Many older people take medications that can lead to constipation, and regular reviews of medication should be undertaken to avoid taking too many inappropriate medicines, which is often the case with these individuals. Constipation is usually treated by aperients; however excessive use of them may lead to other problems. Thus, the nursing care must include some plans to manage constipation other than laxatives or aperients. These include increased attention is given to activity, nutrition, fluids, and the minimisation of medicines that have constipating effects. Regarding medication use, nurses are uniquely placed to encourage the quality use of medicines. Every drug that is administered to people with dementia should have a clearly documented rationale, and should be monitored and evaluated carefully (Bradshaw and Merriman, 2007).
Evidence from Current Literature: Constipation is also one of the biggest causes of confusion in older people, but is often overlooked. Moreover memory loss due to any reason may cause constipation. Constipation is one of the very common complaints of these patients for the reasons already explained, and this may pain or other physical discomforts. Sometimes there is a tendency of the healthcare personnel to ascribe physical discomfort as a normal part of ageing, and they tend to underestimate it (Saddichha and Pandey, 2008). In a care setting, quite frequently, the patients need a toilet, and they cannot find it, and consequently, they tend to neglect the complaint of constipation. The nurses should look for signs of discomfort due to constipation, and it is so common in healthy individuals, the nurses may also tend to ignore it as a complaint (Smith, Buckwalter, Kang, Ellingrod, and Schultz, 2008). The remaining aware of the constipation is an important part of the care plan for the nurses, and they should always ensure enough roughage and exercises are taken. Constipation is linked to nutrition and is one of the commonest causes of confusion amongst older people, especially those who are not very mobile. A preventative measure for constipation is ensuring that clients get plenty of exercise. This also helps clients overcome sleep problems (Jakobsson, Gaston-Johansson, hln, and Bergh, 2008).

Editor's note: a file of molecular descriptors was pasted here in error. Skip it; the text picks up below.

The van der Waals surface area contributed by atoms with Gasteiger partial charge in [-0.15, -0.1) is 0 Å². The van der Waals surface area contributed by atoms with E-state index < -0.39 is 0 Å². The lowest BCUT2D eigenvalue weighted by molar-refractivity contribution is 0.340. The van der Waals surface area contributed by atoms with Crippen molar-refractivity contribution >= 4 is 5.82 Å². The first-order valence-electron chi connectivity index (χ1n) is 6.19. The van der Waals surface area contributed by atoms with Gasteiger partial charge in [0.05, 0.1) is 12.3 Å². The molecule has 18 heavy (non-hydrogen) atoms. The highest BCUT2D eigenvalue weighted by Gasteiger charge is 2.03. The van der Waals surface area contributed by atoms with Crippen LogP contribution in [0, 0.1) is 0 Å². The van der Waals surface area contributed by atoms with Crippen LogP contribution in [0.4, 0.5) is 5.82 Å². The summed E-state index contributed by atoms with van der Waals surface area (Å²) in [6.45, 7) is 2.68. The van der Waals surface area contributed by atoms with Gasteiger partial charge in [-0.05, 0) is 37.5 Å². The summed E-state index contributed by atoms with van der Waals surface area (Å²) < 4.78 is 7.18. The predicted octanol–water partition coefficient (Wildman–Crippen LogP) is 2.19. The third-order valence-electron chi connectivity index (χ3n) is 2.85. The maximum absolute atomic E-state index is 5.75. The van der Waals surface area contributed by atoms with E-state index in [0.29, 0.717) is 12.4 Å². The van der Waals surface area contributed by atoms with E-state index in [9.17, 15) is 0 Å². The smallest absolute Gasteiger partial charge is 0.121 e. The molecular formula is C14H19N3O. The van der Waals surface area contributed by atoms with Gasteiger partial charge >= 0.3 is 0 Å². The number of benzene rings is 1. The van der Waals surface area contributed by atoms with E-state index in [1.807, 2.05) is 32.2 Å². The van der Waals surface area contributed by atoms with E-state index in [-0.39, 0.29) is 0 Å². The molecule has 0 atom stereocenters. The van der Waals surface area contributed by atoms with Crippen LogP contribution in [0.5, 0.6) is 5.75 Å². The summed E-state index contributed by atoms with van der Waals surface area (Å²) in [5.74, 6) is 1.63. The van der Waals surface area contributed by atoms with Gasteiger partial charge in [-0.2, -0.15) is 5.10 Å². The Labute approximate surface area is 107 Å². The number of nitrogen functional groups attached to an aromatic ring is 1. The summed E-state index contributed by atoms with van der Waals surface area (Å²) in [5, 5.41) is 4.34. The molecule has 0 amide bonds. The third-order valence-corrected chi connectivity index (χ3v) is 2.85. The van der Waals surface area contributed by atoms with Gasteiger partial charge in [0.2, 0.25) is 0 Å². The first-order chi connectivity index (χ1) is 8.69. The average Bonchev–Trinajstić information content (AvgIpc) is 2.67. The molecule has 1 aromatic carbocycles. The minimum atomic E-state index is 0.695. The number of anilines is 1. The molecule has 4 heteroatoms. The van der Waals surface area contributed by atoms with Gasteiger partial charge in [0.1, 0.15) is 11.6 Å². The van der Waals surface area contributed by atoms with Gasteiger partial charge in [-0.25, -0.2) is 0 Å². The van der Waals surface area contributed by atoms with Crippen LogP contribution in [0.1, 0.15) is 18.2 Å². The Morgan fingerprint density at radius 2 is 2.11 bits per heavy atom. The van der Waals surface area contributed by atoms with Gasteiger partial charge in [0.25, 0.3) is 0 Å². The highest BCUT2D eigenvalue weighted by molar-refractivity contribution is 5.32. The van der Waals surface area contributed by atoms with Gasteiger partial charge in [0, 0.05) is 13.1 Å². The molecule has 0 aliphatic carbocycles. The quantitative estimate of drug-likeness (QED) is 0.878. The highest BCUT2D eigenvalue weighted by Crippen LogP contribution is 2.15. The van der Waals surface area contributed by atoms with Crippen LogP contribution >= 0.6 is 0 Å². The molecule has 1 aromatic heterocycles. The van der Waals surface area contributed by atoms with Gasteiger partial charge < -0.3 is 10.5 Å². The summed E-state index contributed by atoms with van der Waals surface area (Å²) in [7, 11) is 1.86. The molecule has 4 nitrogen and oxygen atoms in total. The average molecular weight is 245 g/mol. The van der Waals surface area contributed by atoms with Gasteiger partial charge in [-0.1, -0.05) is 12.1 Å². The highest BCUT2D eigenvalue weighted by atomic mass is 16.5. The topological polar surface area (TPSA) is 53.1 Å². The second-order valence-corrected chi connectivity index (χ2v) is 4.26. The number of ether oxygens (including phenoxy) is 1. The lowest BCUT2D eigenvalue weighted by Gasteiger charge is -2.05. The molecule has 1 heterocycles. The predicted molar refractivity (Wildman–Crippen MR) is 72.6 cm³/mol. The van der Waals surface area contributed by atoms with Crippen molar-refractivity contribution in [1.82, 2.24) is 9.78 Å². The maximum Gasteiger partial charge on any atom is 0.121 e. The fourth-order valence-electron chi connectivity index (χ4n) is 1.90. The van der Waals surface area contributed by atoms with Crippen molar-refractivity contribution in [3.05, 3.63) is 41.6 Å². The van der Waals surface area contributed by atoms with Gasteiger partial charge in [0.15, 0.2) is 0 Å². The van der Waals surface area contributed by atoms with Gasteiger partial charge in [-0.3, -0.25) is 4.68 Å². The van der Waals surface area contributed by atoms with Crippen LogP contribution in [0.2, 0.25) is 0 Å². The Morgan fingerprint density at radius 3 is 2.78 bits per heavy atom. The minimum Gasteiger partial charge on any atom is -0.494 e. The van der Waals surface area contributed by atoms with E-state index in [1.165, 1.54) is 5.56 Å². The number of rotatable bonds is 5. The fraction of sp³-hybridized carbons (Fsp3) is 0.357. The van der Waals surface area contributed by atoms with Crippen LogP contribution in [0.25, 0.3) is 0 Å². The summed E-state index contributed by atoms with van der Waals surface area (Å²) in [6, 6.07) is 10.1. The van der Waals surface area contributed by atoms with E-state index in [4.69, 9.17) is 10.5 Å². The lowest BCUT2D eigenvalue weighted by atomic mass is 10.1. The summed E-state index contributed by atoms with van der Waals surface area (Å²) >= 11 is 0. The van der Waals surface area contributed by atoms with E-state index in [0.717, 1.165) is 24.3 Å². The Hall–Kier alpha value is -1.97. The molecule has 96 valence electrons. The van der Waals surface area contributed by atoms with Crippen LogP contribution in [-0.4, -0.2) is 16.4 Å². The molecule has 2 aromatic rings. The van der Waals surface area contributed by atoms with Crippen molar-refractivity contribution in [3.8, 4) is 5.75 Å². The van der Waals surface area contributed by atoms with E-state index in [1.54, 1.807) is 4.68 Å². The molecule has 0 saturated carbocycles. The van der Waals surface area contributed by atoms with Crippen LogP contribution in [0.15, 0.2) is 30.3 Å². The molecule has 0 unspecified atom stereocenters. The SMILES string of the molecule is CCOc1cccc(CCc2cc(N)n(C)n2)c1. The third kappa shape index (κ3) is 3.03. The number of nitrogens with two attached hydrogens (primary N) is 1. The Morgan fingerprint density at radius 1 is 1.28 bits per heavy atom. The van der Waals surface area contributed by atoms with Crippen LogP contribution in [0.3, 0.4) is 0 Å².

Recent studies have indicated that constipation shows significant correlation with both physical function and age, but not with cognitive function; however, deterioration of cognitive functions has been associated with constipation. In the care settings individuals who develop complaints of constipation are older, and this symptom is more common in individuals who are dependent on the activities of daily living (Jokinen, 2005). Consequently health monitoring and good care practices should aim to prevent and address the differing and behavioural health concerns and should prevent constipation and dehydration (Mentes, Chang, and Morris, 2006). In one study involving patients with dementia, the nurses found numerous treatable sources of pain and discomfort, and one of them was constipation or other painful bowel regimen associated problems, and these were addressed with care plans. These sources of discomforts leading to constipation were nurses' touching or moving body parts during washing or transfers, caregiver techniques such as moving too fast or leaving the patient in the toilet cold and uncovered, uncomfortable supplies and seats, and unpleasant aspects of physical